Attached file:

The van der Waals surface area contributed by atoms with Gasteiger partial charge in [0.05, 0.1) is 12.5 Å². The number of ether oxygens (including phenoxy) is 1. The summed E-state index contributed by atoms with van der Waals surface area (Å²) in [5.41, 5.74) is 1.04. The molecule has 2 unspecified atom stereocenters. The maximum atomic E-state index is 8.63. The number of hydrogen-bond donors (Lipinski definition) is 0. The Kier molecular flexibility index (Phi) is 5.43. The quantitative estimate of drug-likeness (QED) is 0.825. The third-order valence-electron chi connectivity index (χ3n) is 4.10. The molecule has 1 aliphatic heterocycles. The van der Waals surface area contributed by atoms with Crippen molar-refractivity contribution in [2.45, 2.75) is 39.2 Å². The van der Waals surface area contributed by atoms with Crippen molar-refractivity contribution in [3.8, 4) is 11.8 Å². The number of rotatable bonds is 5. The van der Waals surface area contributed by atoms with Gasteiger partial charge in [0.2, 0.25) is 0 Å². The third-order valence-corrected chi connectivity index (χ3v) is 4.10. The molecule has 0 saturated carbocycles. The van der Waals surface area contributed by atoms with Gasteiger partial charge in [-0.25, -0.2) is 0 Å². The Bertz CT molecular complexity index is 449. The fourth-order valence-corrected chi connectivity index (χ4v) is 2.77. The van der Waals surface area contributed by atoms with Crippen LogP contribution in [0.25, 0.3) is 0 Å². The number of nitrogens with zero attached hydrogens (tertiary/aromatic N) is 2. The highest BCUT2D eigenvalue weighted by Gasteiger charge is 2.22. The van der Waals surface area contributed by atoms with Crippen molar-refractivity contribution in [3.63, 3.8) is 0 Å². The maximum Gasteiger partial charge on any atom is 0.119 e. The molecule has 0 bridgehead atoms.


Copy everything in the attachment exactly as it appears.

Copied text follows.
The van der Waals surface area contributed by atoms with Gasteiger partial charge in [0.05, 0.1) is 12.5 Å². The number of ether oxygens (including phenoxy) is 1. The summed E-state index contributed by atoms with van der Waals surface area (Å²) in [5.41, 5.74) is 1.04. The molecule has 2 unspecified atom stereocenters. The maximum atomic E-state index is 8.63. The number of hydrogen-bond donors (Lipinski definition) is 0. The Kier molecular flexibility index (Phi) is 5.43. The quantitative estimate of drug-likeness (QED) is 0.825. The third-order valence-electron chi connectivity index (χ3n) is 4.10. The molecule has 1 aliphatic heterocycles. The van der Waals surface area contributed by atoms with Crippen molar-refractivity contribution in [2.45, 2.75) is 39.2 Å². The van der Waals surface area contributed by atoms with Crippen molar-refractivity contribution in [3.8, 4) is 11.8 Å². The number of rotatable bonds is 5. The van der Waals surface area contributed by atoms with Gasteiger partial charge in [0.2, 0.25) is 0 Å². The third-order valence-corrected chi connectivity index (χ3v) is 4.10. The molecule has 0 saturated carbocycles. The van der Waals surface area contributed by atoms with Gasteiger partial charge in [-0.25, -0.2) is 0 Å². The Bertz CT molecular complexity index is 449. The fourth-order valence-corrected chi connectivity index (χ4v) is 2.77. The van der Waals surface area contributed by atoms with Crippen LogP contribution in [0.25, 0.3) is 0 Å². The number of nitrogens with zero attached hydrogens (tertiary/aromatic N) is 2. The highest BCUT2D eigenvalue weighted by Gasteiger charge is 2.22. The van der Waals surface area contributed by atoms with Crippen molar-refractivity contribution in [3.63, 3.8) is 0 Å². The maximum Gasteiger partial charge on any atom is 0.119 e. The molecule has 0 bridgehead atoms.